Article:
What This Nutrition Expert Is Doing to Prepare for TTC

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Photo: Agni

Growing up, I was significantly influenced by the diet culture of the 80s. The message was to eat a low-fat diet and exercise like crazy, so I mostly followed this advice. Like so many women, I had a conflicting relationship with food, especially around how much I should be eating. I had stomach issues as a child, specifically an undiagnosed overabundance of H. pylori bacteria, and never seemed to get proper help. As I got older, I realized that I was being given a band-aid solution to my problems and took the initiative by booking a health coach.

My Healthy Healing Journey
I started my journey with my health coach at 23 and began cooking more for myself. Every couple of weeks, I would talk to her about what kinds of foods I should be experimenting with within the kitchen. Our conversations together launched me into genuine interest and curiosity for nutrition and that is where my career journey began. Through my health coach, my nutrition studies at Bauman College, and my apprenticeship at Three Stone Hearth; I learned so much—about blood sugar regulation, the importance of combining macronutrients for blood sugar balance, the bioavailability of nutrients, the world of food sensitivities and so much more. I even found out that I had food sensitivities that were utterly new to me! I also learned fun tricks like how to soak nuts and grains, make fantastic bone broth, and build beautiful meals. After this experience, I came out feeling more confident and open to new ways of cooking and healing. I thought, “Wow!,” having a job where you can advise people about living a healthy life was real. Most importantly, I realized that healthy food is delicious, nourishing, and a priority for healthy living.

Nutrition & TTC
The process of trying to conceive (TTC) and get pregnant has been really interesting; it made me dive deeper into my own hormones and my menstrual cycle and remember that our bodies are HUNGRY. It needs nutrients and healthy habits to function correctly. Hormones are quite sensitive, and many things can throw them off. It was helpful to learn what my menstrual cycle should be doing and how to track my cycle beyond just counting days.

I learned I had to support my luteal phase (the phase after ovulation), which was too short. For me, that means that it was likely my progesterone was low, which may hinder my chance of maintaining pregnancy if I happened to conceive. Fertility is a sign of health, and your body needs everything to be healthy. Eating a variety of whole foods and eating with the seasons can help.

To support my luteal phase, I wanted to make sure that I could detox any excess estrogen. This means lots of fiber! I eat lots of long-cooked beans and lentils made with bone broth, which also doubles as providing folate. I drink liver-supportive teas with burdock, dandelion root, and chicory since excess estrogen is eliminated through the liver. I’m also eating healthy fats, including olive oil, fish, and avocado. Additionally, I’m eating lots of veggies, both for fiber and antioxidants. For all of my meals, I aim to have vegetables on half of my plate, even for breakfast! I have also been taking a whole foods-based prenatal vitamin to make sure my bases are covered.

Recently I had blood labs that tested my thyroid, and there was evidence that my thyroid hormones were low functioning, and I tested positive, although low, for thyroid antibodies. That means that my body is creating antibodies to my thyroid tissue, and I’m at risk for hypothyroidism in the future. As a result, I’ve gone gluten-free for the last six months and have seen my thyroid antibodies decrease. Thyroid hormones and sex hormones are intricately linked. Progesterone enhances thyroid hormone sensitivity while estrogen blunts it. Going gluten-free forced me to start eating more nutrient-dense foods, which was a great repercussion. Not having bread forces me to eat more nutrient-dense carbohydrates, like brown rice, legumes, or sweet potatoes. To eat less sugar, I try to substitute with more fruits or dried fruits, but there’s also nothing wrong with a treat now and then! We want to keep an eye on sugar, partly because overeating sugary foods will crowd out more healthful ones.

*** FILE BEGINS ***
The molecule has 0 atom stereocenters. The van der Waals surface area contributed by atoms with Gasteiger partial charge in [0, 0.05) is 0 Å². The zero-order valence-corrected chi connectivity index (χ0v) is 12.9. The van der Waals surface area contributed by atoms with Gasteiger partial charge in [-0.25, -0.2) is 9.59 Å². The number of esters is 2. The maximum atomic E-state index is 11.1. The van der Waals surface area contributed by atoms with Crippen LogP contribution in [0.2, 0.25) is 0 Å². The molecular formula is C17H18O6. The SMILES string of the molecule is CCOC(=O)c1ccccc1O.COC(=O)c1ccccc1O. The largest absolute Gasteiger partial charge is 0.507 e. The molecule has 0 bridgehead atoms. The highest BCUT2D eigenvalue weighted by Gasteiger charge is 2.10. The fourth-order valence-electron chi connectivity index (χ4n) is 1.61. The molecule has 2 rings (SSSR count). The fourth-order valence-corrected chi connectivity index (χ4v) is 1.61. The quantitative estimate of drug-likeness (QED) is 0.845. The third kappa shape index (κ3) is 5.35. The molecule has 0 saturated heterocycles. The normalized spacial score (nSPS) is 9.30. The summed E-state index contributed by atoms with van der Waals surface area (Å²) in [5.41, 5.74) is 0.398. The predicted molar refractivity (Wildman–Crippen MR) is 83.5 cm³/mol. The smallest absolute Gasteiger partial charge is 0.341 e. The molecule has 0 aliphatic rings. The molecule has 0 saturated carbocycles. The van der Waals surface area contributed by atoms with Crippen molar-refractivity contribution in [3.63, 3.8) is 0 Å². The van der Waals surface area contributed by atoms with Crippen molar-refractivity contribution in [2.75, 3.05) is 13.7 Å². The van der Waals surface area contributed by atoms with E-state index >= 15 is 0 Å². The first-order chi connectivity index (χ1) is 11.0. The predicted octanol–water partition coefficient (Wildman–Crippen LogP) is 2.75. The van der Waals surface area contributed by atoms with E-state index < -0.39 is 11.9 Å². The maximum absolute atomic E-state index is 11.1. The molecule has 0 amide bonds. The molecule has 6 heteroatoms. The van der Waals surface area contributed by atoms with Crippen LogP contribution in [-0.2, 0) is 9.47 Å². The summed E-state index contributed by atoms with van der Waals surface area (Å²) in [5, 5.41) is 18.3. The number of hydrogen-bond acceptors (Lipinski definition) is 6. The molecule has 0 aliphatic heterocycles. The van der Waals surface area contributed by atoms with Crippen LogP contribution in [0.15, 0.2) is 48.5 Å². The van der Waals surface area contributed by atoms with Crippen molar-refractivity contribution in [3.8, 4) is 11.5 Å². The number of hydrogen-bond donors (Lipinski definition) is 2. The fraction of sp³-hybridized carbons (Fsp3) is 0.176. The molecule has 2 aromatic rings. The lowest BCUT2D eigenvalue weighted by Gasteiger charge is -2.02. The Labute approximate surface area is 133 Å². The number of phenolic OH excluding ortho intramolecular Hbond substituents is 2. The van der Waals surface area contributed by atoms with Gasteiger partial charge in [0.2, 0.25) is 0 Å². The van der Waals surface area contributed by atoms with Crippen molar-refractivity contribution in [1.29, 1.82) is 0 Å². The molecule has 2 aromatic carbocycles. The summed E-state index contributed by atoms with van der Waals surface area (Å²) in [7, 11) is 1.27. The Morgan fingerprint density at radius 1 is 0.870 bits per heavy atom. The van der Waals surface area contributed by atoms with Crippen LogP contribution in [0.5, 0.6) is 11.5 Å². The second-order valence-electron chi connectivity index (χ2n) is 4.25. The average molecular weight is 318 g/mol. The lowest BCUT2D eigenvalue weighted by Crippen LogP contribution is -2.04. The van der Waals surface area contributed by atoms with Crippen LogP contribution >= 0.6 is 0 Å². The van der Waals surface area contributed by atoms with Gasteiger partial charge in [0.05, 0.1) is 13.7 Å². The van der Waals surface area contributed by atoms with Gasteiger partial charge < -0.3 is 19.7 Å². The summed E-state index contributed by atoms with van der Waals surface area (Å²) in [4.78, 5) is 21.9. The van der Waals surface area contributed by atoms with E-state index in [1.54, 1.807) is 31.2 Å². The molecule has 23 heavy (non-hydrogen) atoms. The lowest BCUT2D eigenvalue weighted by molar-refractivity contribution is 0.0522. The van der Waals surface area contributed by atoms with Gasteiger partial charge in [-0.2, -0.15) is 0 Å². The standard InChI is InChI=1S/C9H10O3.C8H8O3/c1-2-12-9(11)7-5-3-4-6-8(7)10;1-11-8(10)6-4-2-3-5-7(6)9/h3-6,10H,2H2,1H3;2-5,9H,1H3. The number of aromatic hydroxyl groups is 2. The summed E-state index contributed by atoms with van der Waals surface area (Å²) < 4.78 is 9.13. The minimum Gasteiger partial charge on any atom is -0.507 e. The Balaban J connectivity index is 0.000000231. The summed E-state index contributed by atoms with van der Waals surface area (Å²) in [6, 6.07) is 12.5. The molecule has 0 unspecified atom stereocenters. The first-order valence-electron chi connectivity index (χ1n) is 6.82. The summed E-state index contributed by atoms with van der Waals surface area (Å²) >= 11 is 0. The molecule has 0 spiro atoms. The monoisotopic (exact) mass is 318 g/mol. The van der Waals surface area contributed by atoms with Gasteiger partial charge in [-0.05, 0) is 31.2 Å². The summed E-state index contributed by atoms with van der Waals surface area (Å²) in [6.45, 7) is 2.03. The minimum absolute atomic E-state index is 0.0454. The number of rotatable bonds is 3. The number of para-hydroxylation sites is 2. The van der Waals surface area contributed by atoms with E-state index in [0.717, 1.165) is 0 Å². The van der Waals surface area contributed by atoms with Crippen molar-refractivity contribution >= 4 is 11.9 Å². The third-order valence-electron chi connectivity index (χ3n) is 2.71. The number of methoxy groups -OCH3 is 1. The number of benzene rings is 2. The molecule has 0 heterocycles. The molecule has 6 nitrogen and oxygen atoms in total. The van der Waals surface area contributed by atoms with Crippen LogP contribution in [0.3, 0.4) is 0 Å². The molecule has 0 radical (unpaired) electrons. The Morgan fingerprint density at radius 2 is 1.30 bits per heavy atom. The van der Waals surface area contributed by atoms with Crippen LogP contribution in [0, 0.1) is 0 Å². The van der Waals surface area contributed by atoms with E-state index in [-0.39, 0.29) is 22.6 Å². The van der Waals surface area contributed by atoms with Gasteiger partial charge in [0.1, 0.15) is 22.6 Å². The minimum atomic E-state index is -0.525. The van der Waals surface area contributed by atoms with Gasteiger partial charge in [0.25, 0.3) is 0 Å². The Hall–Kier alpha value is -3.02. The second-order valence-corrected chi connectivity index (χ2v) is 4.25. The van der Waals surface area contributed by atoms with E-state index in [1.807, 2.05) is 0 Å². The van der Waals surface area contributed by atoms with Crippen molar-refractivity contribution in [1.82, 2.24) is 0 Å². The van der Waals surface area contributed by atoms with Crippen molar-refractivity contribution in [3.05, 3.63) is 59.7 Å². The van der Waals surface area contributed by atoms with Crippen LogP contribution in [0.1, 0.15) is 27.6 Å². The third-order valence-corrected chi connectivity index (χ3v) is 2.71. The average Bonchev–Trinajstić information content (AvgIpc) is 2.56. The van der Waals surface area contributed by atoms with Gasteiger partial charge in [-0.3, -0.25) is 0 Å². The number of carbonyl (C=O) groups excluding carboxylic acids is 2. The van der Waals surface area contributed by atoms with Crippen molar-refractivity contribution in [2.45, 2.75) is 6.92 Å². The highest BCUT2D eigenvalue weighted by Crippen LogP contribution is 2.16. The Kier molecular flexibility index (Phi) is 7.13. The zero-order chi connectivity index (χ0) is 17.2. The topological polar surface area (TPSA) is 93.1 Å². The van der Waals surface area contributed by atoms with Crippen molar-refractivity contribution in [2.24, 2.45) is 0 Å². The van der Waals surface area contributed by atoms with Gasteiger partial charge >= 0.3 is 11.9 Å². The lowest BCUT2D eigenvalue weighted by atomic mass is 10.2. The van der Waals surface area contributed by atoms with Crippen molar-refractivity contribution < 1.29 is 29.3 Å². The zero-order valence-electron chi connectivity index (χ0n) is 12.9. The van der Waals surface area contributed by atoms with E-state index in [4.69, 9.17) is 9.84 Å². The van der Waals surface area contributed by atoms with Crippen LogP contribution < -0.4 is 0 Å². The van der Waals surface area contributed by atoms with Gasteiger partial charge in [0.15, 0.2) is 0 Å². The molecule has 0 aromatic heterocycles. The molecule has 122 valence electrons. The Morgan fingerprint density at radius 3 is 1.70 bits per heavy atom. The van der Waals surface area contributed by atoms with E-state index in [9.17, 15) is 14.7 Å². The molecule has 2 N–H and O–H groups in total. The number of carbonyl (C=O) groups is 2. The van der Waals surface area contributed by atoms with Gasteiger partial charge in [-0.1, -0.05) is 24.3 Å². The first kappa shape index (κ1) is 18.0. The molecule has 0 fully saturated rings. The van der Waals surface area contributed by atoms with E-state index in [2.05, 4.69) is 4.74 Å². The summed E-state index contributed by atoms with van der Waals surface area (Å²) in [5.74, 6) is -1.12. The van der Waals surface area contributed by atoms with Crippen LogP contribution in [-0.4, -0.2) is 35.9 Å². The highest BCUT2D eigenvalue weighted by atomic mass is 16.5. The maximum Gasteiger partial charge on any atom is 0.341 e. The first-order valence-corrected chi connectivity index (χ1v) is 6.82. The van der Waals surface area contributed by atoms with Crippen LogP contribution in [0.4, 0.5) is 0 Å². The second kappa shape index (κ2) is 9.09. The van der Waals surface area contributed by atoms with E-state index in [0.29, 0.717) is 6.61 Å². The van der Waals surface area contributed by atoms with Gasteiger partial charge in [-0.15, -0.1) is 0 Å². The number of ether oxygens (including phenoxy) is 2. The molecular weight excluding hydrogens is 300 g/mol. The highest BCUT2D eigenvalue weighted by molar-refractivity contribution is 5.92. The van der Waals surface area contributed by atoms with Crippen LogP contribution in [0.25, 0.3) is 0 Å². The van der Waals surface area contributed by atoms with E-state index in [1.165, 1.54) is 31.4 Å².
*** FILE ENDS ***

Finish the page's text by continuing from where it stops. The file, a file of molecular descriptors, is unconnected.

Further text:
Be Kind to Yourself
Stress has been a major factor in this pandemic, and TTC can add another layer. One way that we can help counteract the effects of stress and aid our absorption of nutrients is to eat mindfully. The more we blast through our meals while we are distracted, the worse we digest, the less we absorb, and the worse we feel. We want to chew our food carefully to absorb all our nutrients and be relaxed when we eat to be able to digest properly. Making sure we tap into our parasympathetic mode (the rest and digest mode) throughout the day is helpful not only for digesting but also for conceiving. It’s great practice.

Sleep is another aspect of my life that has changed, partly due to the pandemic. I fall asleep and rise much earlier than in the past, and it’s been fantastic. Sleep is so incredibly vital. I have also found that acupuncture has been beneficial for my stress levels and I’ve enjoyed going on a weekly basis. I have been working with an acupuncturist who specializes in fertility since it has been recently documented as helpful for fertility.

TTC can be an emotional roller coaster, and it’s hard not to want more from your own body. Being compassionate and gentle is helpful, and it’s important to remind yourself that this year has been especially challenging. I encourage women everywhere to truly listen to their bodies and most importantly, be kind to it.

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